He said only a handful of people know what happened on that day and what was the real intention, but he would lean towards McComie’s side, that it was a grab for power, and that would be known after. He was not sure religion had a part to play in it, as there were too many unknowns.
The panellists also looked at the build-up to the coup: McComie remembered teachers and nurses protesting and trade unions leading marches through the streets of Port of Spain into opposition to the National Alliance for Reconstruction (NAR)-led government.
Looking at the conditions of the time, Mahabir-Wyatt said the Jamaat was very angry because the police kept trying to take over their property and were harassing them all the time.
When McComie said paradise was interrupted, Muwakil said the question of whose paradise came to his mind.
“I am not in any way advocating for breaking the law, but the law is a social contract that we have all signed into. We obey laws because we have formed this society, and when those laws are seen as just across the board and work to the mutual benefit of everyone, then we uphold that social contract indefinitely.
“But when we see those laws working in favour of a few and not in the favour of others, you must ask, ‘Whose paradise is this?’”
He asked when it was said paradise (was) lost, was it the communities which were flooded with cocaine and drugs even to this day?
“Is it in our attempt to return to that paradise so quickly we have silenced the question of 1990 and even 1970?” Muwakil asked.
He was asked what was the Jamaat’s legacy and said it is not what it should be. He said the Jamaat
fed people, had a walk-in clinic where people could access free medical treatment and a dormitory for displaced individuals.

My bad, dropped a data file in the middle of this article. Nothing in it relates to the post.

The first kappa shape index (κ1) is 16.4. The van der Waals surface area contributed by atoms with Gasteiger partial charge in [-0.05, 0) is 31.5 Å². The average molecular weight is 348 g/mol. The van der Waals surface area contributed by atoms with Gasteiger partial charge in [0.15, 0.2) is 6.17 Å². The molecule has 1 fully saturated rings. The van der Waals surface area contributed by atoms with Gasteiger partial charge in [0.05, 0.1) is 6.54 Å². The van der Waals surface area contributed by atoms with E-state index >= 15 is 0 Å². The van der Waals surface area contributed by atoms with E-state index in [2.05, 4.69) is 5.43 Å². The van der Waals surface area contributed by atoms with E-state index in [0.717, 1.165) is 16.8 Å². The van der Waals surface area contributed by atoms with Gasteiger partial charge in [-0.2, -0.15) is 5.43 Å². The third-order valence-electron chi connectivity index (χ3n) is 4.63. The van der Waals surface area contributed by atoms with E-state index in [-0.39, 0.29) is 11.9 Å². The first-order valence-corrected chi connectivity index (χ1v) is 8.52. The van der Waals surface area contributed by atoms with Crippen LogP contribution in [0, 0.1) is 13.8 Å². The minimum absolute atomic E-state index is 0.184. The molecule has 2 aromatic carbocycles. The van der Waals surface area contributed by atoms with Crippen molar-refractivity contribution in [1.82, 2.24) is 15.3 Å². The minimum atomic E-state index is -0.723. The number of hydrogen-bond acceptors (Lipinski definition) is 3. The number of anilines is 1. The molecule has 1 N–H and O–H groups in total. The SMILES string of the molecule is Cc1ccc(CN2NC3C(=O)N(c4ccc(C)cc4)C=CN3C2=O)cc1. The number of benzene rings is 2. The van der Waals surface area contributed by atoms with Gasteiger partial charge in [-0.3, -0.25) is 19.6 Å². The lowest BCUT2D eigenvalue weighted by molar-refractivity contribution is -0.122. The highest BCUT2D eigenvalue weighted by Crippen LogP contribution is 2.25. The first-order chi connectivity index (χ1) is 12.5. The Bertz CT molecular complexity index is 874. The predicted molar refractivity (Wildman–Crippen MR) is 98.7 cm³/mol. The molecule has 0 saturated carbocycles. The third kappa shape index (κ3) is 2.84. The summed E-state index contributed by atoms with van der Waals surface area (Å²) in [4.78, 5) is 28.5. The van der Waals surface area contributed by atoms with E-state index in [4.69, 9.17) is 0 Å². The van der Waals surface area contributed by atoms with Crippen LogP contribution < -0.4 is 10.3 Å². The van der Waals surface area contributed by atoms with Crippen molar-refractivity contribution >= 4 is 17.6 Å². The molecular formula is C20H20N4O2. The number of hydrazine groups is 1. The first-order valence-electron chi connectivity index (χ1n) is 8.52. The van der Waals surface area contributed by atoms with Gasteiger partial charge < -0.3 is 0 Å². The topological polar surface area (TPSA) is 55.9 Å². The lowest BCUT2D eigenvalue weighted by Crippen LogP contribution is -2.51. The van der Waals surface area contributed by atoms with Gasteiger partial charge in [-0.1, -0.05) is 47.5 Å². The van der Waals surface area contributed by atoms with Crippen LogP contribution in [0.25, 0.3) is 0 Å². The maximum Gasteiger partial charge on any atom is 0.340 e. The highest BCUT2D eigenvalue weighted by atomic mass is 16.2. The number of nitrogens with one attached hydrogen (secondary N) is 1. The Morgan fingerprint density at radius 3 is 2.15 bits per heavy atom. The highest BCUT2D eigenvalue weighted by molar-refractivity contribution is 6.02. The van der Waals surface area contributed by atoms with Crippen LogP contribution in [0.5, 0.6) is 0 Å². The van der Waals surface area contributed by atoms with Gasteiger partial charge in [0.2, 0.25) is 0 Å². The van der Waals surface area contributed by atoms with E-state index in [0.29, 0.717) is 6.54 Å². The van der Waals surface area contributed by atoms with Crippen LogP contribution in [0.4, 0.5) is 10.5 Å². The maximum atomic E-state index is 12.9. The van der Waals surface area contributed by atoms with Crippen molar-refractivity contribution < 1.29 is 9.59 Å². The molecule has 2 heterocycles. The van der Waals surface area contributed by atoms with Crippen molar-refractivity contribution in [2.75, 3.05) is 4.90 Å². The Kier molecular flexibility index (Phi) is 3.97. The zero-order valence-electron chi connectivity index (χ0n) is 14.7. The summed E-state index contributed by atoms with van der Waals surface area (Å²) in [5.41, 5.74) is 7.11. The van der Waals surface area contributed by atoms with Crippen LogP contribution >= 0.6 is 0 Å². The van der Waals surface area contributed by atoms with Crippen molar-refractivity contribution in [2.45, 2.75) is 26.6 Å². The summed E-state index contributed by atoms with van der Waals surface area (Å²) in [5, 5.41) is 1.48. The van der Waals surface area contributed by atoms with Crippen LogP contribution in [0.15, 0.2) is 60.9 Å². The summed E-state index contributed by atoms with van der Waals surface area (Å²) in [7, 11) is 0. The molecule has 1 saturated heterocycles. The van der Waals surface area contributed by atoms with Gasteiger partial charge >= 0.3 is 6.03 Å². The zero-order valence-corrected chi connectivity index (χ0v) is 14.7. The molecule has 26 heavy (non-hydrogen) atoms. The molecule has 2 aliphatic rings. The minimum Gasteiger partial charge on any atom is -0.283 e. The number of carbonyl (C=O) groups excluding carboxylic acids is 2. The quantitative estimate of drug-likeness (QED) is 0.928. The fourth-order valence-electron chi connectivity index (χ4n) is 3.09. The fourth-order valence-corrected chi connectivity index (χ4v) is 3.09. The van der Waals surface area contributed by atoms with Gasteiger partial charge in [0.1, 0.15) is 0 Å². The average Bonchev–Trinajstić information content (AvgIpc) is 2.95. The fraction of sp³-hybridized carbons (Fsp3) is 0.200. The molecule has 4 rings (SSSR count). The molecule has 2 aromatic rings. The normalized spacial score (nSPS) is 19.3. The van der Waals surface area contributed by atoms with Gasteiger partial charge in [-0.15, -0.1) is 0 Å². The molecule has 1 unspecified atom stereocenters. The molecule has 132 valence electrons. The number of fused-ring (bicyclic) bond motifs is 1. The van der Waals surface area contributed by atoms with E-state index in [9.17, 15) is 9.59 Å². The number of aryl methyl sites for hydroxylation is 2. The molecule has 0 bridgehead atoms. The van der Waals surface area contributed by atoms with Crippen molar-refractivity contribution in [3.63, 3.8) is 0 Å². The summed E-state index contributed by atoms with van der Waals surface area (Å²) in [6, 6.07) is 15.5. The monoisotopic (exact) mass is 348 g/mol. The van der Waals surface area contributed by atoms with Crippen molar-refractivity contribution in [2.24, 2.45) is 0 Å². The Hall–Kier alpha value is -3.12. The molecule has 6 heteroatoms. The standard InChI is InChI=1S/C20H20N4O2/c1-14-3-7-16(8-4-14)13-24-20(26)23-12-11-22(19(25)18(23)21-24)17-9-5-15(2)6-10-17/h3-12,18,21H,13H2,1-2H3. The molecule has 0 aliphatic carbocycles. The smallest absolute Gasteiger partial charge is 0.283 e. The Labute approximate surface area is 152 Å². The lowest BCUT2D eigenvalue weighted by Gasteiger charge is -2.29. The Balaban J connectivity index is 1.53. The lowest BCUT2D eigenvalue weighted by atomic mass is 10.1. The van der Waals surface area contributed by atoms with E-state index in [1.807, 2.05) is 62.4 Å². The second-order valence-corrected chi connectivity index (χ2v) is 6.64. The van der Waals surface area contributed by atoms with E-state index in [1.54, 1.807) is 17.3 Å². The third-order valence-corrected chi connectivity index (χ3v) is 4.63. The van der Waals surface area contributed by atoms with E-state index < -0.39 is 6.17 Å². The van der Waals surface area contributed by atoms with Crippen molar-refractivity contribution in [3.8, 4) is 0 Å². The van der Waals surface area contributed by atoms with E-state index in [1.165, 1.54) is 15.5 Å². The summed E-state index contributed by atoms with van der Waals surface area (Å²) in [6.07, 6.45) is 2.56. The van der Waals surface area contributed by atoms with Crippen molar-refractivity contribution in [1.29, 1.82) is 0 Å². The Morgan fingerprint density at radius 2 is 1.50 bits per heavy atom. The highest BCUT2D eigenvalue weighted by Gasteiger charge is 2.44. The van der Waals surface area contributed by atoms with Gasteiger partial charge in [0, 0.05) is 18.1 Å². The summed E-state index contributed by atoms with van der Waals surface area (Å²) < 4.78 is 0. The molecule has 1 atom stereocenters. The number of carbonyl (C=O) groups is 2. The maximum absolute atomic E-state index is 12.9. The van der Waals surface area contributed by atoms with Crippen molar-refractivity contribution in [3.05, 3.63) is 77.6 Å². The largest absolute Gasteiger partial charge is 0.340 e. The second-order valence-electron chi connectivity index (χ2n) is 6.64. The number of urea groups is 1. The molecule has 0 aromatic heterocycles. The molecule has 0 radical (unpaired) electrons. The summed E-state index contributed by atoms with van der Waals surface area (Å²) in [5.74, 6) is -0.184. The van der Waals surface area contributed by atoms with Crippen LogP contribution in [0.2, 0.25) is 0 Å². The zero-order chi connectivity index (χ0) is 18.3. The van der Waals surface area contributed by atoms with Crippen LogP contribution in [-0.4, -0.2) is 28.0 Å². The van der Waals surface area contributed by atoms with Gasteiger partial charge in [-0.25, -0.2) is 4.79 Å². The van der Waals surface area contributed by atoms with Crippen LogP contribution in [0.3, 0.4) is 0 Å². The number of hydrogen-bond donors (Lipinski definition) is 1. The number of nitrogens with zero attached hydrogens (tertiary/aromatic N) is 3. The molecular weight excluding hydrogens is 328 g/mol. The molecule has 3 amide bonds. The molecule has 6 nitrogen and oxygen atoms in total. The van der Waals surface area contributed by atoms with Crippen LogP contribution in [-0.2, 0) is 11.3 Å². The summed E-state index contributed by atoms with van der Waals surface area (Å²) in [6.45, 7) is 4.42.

The rift in the community, he said, saw that legacy diminished and power relegated to the hands of a few who did not have the same vision.
Asked if there was a connection between the attempted coup and crime today, Mahabir-Wyatt said yes. She added that the commission of enquiry, in its 2014 report, made 15-20 recommendations, including compensation for those injured, which were never implemented.
She said she knows a number of young people whose lives were saved by the Jamaat: the organisation genuinely helped a lot of people and this is a part of TT’s history that no one knows about, along with the history of 1970 and 1990.
There was some crosstalk between McComie and Johnson as the discussion about crime and the attempted coup continued.
McComie said the Jamaat was given $300,000 as part of the faith-based organisations outreach for covid19 and was also being helped with their schools and medicine.
“We are all citizens of this country, the Muslimeen and their children.”
He said to get to resolution TT must acknowledge what the country has experienced, seek the truth of the matter and heal.
Johnson said he was not sure what was meant by healing. McComie said he has been through a lot of pain over the last 30 years.
Muwakil said he does not think any truth is going to come out about the attempted coup until a certain generation has passed. He added that there were too many people with too much to lose.
For McComie, while some people felt the commission was a waste of time, he was “extremely happy” that some effort was being made in whatever manner to try to come to terms with that experience.
“It is the only thing that has happened to bring any kind of information, closure, any kind of resolution to this situation,” McComie said.
Johnson said closure is not going to happen. He said it was part of TT’s history and the country had to learn from it and go forward.
“There is no one thing we would all come away from it with. It is a step along the way of the development of society.”
On the basis of some of Muwakil’s comments, Henderson asked if he was saying there might be another attempted coup. Muwakil said he was not saying that, but what TT might see again if it does not treat its societal problems, is a completely disorganised mass uprising.
McComie and Pinheiro’s book will be available from August 1 at Nigel R Khan booksellers nationwide.
The total virtual Bocas Lit Fest will be held from September 18-20.